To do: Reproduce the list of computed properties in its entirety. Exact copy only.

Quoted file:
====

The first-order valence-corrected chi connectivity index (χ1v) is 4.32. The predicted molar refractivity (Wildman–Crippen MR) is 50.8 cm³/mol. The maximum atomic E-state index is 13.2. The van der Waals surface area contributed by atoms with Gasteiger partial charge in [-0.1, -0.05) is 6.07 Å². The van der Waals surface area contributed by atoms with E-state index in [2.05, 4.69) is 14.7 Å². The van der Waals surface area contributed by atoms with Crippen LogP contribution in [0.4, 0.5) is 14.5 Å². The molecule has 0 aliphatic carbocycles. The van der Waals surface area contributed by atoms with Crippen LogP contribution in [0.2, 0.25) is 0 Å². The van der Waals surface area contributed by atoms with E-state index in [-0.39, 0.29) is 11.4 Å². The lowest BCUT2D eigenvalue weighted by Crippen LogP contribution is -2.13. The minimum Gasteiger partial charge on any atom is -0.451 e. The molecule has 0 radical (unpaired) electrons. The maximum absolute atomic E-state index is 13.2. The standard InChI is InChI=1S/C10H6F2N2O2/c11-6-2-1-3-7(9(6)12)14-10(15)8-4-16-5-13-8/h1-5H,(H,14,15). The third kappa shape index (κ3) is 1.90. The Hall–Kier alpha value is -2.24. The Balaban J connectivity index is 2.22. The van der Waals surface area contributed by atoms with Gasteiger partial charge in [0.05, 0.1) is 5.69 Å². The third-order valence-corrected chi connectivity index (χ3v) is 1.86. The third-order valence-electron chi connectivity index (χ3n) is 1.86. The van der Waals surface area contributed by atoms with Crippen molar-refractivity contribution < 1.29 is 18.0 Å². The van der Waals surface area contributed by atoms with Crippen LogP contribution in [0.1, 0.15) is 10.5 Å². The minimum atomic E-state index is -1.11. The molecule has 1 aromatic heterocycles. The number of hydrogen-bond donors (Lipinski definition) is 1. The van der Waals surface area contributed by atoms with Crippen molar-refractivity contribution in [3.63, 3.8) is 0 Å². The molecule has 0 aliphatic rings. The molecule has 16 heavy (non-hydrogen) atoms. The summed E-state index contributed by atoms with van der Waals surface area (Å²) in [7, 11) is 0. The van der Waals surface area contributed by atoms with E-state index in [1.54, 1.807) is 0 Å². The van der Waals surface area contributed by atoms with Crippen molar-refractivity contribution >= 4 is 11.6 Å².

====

The first-order valence-corrected chi connectivity index (χ1v) is 4.32. The predicted molar refractivity (Wildman–Crippen MR) is 50.8 cm³/mol. The maximum atomic E-state index is 13.2. The van der Waals surface area contributed by atoms with Gasteiger partial charge in [-0.1, -0.05) is 6.07 Å². The van der Waals surface area contributed by atoms with E-state index in [2.05, 4.69) is 14.7 Å². The van der Waals surface area contributed by atoms with Crippen LogP contribution in [0.4, 0.5) is 14.5 Å². The molecule has 0 aliphatic carbocycles. The van der Waals surface area contributed by atoms with Crippen LogP contribution in [0.2, 0.25) is 0 Å². The van der Waals surface area contributed by atoms with E-state index in [-0.39, 0.29) is 11.4 Å². The lowest BCUT2D eigenvalue weighted by Crippen LogP contribution is -2.13. The minimum Gasteiger partial charge on any atom is -0.451 e. The molecule has 0 radical (unpaired) electrons. The maximum absolute atomic E-state index is 13.2. The standard InChI is InChI=1S/C10H6F2N2O2/c11-6-2-1-3-7(9(6)12)14-10(15)8-4-16-5-13-8/h1-5H,(H,14,15). The third kappa shape index (κ3) is 1.90. The Hall–Kier alpha value is -2.24. The Balaban J connectivity index is 2.22. The van der Waals surface area contributed by atoms with Gasteiger partial charge in [0.05, 0.1) is 5.69 Å². The third-order valence-corrected chi connectivity index (χ3v) is 1.86. The third-order valence-electron chi connectivity index (χ3n) is 1.86. The van der Waals surface area contributed by atoms with Crippen molar-refractivity contribution < 1.29 is 18.0 Å². The van der Waals surface area contributed by atoms with Crippen LogP contribution in [0.1, 0.15) is 10.5 Å². The minimum atomic E-state index is -1.11. The molecule has 1 aromatic heterocycles. The number of hydrogen-bond donors (Lipinski definition) is 1. The van der Waals surface area contributed by atoms with Crippen molar-refractivity contribution in [3.63, 3.8) is 0 Å². The molecule has 0 aliphatic rings. The molecule has 16 heavy (non-hydrogen) atoms. The summed E-state index contributed by atoms with van der Waals surface area (Å²) in [7, 11) is 0. The van der Waals surface area contributed by atoms with E-state index in [1.54, 1.807) is 0 Å². The van der Waals surface area contributed by atoms with Crippen molar-refractivity contribution >= 4 is 11.6 Å².